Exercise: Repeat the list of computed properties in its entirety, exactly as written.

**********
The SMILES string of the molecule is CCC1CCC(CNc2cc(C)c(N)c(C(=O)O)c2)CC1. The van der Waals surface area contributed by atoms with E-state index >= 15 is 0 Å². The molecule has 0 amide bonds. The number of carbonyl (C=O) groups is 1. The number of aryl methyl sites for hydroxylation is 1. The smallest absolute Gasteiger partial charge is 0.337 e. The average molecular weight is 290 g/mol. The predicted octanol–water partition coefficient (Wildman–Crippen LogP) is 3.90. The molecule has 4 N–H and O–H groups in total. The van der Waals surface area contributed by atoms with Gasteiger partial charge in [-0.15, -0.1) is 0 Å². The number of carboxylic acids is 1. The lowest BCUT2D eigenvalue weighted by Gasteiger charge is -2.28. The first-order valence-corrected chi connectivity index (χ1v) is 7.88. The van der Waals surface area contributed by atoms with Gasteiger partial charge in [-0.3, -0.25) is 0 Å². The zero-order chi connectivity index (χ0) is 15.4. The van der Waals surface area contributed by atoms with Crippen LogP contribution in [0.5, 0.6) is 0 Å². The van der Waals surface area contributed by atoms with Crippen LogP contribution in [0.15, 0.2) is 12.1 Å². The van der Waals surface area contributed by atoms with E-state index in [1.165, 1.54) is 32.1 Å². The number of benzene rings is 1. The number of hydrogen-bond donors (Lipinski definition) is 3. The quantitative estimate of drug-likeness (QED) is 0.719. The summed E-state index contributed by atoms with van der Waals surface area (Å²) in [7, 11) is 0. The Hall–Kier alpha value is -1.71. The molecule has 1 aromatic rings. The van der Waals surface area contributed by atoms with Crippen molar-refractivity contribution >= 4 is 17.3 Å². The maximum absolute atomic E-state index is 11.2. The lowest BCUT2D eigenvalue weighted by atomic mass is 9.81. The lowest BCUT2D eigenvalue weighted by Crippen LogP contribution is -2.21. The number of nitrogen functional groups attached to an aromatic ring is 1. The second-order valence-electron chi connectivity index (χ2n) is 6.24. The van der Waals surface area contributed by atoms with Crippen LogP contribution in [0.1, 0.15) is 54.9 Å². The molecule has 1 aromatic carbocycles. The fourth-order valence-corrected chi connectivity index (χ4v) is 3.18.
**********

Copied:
The SMILES string of the molecule is CCC1CCC(CNc2cc(C)c(N)c(C(=O)O)c2)CC1. The van der Waals surface area contributed by atoms with E-state index >= 15 is 0 Å². The molecule has 0 amide bonds. The number of carbonyl (C=O) groups is 1. The number of aryl methyl sites for hydroxylation is 1. The smallest absolute Gasteiger partial charge is 0.337 e. The average molecular weight is 290 g/mol. The predicted octanol–water partition coefficient (Wildman–Crippen LogP) is 3.90. The molecule has 4 N–H and O–H groups in total. The van der Waals surface area contributed by atoms with Gasteiger partial charge in [-0.15, -0.1) is 0 Å². The number of carboxylic acids is 1. The lowest BCUT2D eigenvalue weighted by Gasteiger charge is -2.28. The first-order valence-corrected chi connectivity index (χ1v) is 7.88. The van der Waals surface area contributed by atoms with Gasteiger partial charge in [-0.3, -0.25) is 0 Å². The zero-order chi connectivity index (χ0) is 15.4. The van der Waals surface area contributed by atoms with Crippen LogP contribution in [0.5, 0.6) is 0 Å². The van der Waals surface area contributed by atoms with Crippen LogP contribution in [0.15, 0.2) is 12.1 Å². The van der Waals surface area contributed by atoms with E-state index in [1.165, 1.54) is 32.1 Å². The number of benzene rings is 1. The number of hydrogen-bond donors (Lipinski definition) is 3. The quantitative estimate of drug-likeness (QED) is 0.719. The summed E-state index contributed by atoms with van der Waals surface area (Å²) in [7, 11) is 0. The Hall–Kier alpha value is -1.71. The molecule has 1 aromatic rings. The van der Waals surface area contributed by atoms with Crippen molar-refractivity contribution >= 4 is 17.3 Å². The maximum absolute atomic E-state index is 11.2. The lowest BCUT2D eigenvalue weighted by atomic mass is 9.81. The lowest BCUT2D eigenvalue weighted by Crippen LogP contribution is -2.21. The number of nitrogen functional groups attached to an aromatic ring is 1. The second-order valence-electron chi connectivity index (χ2n) is 6.24. The van der Waals surface area contributed by atoms with Crippen LogP contribution in [0.1, 0.15) is 54.9 Å². The molecule has 1 aromatic carbocycles. The fourth-order valence-corrected chi connectivity index (χ4v) is 3.18.